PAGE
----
Beisen laments that her mother could not find the courage and selflessness to have an abortion. This is where her argument really falls apart, because Beisen’s mother did put her own interests aside to raise her daughter (the very definition of selflessness). Was the mother a perfect parent? No. (But who is?) Was she a good parent? I can’t say even that. However, Beisen did grow up to love others, to teach others and to work for the good of society. Something must have been right.
I can’t tell from the article if Beisen is full of herself, or just full of it. On the one hand, her rational arguments are illogical and she twists meanings of words to support her claims. On the emotional side, she sets herself up to be some sort of anti-hero/martyr who would gladly have saved her mother a lifetime of motherhood for a few moments of pain when she was nothing more than a “conglomeration of cells.” In one of the comments of the article, Beisen declares her mother to be one of the “saddest human beings” that she knows, and “so toxic” that she cannot support her mother emotionally. How sad for both of them, considering what they’ve been through together.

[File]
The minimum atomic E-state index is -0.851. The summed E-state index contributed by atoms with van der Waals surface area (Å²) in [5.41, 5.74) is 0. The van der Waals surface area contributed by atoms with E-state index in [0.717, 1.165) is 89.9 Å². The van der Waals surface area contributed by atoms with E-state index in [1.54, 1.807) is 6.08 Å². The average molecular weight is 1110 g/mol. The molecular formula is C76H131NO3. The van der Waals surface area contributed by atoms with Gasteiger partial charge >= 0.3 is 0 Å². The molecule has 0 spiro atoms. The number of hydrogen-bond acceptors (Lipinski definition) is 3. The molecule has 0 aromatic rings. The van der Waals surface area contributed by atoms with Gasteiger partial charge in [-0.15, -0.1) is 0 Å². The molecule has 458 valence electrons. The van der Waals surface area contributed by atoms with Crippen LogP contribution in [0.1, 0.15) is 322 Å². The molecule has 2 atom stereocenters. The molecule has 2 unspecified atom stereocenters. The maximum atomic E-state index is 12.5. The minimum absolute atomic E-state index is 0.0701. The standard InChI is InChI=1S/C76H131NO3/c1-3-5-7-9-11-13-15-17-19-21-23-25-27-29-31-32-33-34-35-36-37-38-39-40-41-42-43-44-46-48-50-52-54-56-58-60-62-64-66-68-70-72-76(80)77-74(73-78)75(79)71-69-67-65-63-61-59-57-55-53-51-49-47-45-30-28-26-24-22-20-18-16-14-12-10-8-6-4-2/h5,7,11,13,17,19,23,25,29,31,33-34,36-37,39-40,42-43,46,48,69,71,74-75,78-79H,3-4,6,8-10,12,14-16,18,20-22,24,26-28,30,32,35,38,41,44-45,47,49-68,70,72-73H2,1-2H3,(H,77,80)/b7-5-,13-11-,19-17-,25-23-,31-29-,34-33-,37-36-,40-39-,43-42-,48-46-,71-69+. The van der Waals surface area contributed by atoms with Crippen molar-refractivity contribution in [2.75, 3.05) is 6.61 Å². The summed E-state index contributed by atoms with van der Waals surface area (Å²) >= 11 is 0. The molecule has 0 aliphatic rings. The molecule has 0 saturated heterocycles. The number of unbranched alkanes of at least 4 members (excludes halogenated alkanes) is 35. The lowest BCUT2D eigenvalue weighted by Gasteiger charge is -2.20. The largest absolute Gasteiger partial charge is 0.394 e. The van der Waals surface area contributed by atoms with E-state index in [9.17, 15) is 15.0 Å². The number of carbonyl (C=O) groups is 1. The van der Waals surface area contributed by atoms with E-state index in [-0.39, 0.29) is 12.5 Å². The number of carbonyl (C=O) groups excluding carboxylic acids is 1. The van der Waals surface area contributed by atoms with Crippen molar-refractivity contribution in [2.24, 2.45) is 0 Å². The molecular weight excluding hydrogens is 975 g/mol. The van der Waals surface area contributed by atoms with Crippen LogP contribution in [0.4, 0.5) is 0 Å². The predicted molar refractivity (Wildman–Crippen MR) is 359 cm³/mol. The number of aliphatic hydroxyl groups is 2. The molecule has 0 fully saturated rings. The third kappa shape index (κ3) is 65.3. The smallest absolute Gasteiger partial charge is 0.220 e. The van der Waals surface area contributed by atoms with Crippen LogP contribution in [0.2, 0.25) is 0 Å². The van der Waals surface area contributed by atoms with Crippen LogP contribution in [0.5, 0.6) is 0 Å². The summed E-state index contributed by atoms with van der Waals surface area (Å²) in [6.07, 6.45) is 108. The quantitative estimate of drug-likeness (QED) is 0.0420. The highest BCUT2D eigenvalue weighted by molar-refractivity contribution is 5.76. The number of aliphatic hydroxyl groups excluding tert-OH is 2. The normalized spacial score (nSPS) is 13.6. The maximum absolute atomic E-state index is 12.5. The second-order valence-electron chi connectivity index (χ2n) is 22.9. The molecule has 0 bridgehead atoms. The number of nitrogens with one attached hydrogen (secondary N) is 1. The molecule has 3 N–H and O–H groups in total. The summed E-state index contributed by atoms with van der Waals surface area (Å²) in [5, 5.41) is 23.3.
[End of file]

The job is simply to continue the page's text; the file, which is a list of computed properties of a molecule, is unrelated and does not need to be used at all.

Most tellingly, in the same comment Beisen also informs readers that her husband, although very pro-choice, believes that he would be a miserable, lonely man without her. So she either put forth this argument knowing she was valued and loved, or takes some perverse enjoyment in punishing her mother for a less-than-ideal childhood. Either way the article was written surrepticiously to gather tributes of love and worthiness or accolades for her bravery and selflessness. This is the answer to her offense and infuriation – the guilt she feels for putting forth rhetoric that is dishonest.
(I’m going to address the whole poverty angle in another post. Stay tuned.)